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Some bad news out of North Carolina last week in terms of school choice and attempts to improve our failing public school systems. The 4th US Circuit Court of Appeals handed down a defeat to Charter Day School in Leland, North Carolina. The parents of four female students in grades K-8 sued the school over its dress code that requires girls to wear skirts. The girls claimed that wearing skirts made them feel uncomfortable and put them at a disadvantage compared to the boys, who obviously aren’t required (or allowed) to wear skirts. A lower court previously found that the school wasn’t subject to the equal protection clause because it didn’t meet the definition of being “a state actor.” The 4th Circuit disagreed and found in favor of the plaintiffs. (NY Post)
A federal court just handed the Biden administration — and everyone else who stands in the way of fixing our broken public-education system — a brand new weapon.
The 4th US Circuit Court of Appeals ruled North Carolina’s Charter Day School’s skirt requirement for female students unconstitutional, because as a “state actor,” the school can’t have gender-based dress codes as they allegedly violate equal-protection laws.
This decision goes far beyond dress codes. Whether the 4th Circuit was motivated by politics we don’t know. But there’s no doubt those applauding the ruling are doing so for nakedly partisan reasons.
This issue goes far deeper than a simple question of whether or not charter schools can impose dress codes, although that’s important as well. By getting a court to declare CDS a “state actor,” the floodgates could be open to lawsuits designed to force charter schools to comply with all the rest of the governmental whims that have turned the public school system into such a ludicrous mess. The Post editorial excerpted above goes on to warn that this could spell the end of all charter schools and the concept of school choice.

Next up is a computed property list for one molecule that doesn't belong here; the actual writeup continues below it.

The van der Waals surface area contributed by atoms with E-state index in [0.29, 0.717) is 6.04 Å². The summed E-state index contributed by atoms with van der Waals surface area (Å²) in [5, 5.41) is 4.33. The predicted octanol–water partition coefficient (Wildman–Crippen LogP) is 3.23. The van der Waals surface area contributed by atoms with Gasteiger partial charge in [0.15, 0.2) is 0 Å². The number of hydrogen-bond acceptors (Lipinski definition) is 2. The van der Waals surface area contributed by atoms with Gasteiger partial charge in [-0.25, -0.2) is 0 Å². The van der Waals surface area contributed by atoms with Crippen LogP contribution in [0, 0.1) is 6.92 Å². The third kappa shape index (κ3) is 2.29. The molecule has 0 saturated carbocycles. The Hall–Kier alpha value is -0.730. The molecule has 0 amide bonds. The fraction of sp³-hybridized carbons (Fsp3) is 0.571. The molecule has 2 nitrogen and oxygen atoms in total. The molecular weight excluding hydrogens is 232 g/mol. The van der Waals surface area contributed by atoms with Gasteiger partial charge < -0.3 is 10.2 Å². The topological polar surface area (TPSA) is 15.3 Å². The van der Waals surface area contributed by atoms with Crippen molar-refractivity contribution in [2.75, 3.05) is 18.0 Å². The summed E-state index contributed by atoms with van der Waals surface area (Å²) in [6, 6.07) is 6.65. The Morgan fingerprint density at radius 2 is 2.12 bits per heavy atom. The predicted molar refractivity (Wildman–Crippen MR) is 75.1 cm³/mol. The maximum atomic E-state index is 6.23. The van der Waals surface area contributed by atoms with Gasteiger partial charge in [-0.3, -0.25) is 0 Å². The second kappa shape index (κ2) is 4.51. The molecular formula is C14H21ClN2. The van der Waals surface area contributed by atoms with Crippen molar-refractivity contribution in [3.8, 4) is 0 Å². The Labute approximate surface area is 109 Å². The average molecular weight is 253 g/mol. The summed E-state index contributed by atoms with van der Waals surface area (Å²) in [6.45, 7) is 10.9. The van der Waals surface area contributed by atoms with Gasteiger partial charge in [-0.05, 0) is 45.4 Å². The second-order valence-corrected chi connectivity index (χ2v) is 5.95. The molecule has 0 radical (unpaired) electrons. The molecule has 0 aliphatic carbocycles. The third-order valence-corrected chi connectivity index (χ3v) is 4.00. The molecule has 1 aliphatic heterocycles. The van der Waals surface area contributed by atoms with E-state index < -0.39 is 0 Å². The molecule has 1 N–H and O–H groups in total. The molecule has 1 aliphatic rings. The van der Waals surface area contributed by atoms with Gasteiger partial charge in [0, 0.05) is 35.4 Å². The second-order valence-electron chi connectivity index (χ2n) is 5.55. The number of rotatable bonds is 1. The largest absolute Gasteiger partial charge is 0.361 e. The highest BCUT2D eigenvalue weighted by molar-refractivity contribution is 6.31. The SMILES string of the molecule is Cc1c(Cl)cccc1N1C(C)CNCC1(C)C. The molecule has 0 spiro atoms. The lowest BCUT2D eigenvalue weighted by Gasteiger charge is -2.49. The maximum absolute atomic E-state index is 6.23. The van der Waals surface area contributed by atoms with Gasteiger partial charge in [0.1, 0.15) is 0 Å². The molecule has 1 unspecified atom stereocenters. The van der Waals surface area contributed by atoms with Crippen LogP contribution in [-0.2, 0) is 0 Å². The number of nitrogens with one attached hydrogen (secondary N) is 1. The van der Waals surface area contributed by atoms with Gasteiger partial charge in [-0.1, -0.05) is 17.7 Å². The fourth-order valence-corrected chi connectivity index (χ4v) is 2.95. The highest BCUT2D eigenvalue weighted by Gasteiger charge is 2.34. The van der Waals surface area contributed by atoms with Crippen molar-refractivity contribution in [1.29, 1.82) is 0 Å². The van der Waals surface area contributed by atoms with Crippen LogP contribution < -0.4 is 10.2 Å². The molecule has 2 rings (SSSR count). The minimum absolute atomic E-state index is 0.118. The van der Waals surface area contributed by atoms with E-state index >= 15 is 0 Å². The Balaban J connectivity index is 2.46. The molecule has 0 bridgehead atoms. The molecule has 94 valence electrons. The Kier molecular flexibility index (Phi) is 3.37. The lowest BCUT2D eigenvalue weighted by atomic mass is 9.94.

The dress code aspect of this issue was a tough one for me to wrap my head around, I’ll admit. I’ve never had a problem with private schools having a dress code and even school uniforms if appropriate. And in families holding to traditional values, the idea of saying that there can’t be any differences between how boys and girls dress is nonsensical.
But at the same time, we should be able to recognize that styles change over time and the same goes for lifestyles. As long as the choice of clothing or school uniforms has a bit of flexibility to it, there must be some common ground to be found here. I’m not saying that hot pants and wifebeaters should fit into the mold, of course. But in the current era, it seems as if offering the female students an option of either a skirt or a pair of slacks or dress pants would be fine. Particularly for those who participate in athletic activities during recess, I can understand where a skirt could be a drawback. There are other “professional” options for female students that should be acceptable.
On top of that, if such options had been offered, the school might not have wound up in court to begin with. That could have avoided the entire “state actor” debate that now threatens to spread this problem all across the country. The school still has the option of appealing and this case could, in theory, wind up in the Supreme Court. But based on the way the suit is structured and some previous rulings the current court has handed down, even the conservative justices might end up siding with the state.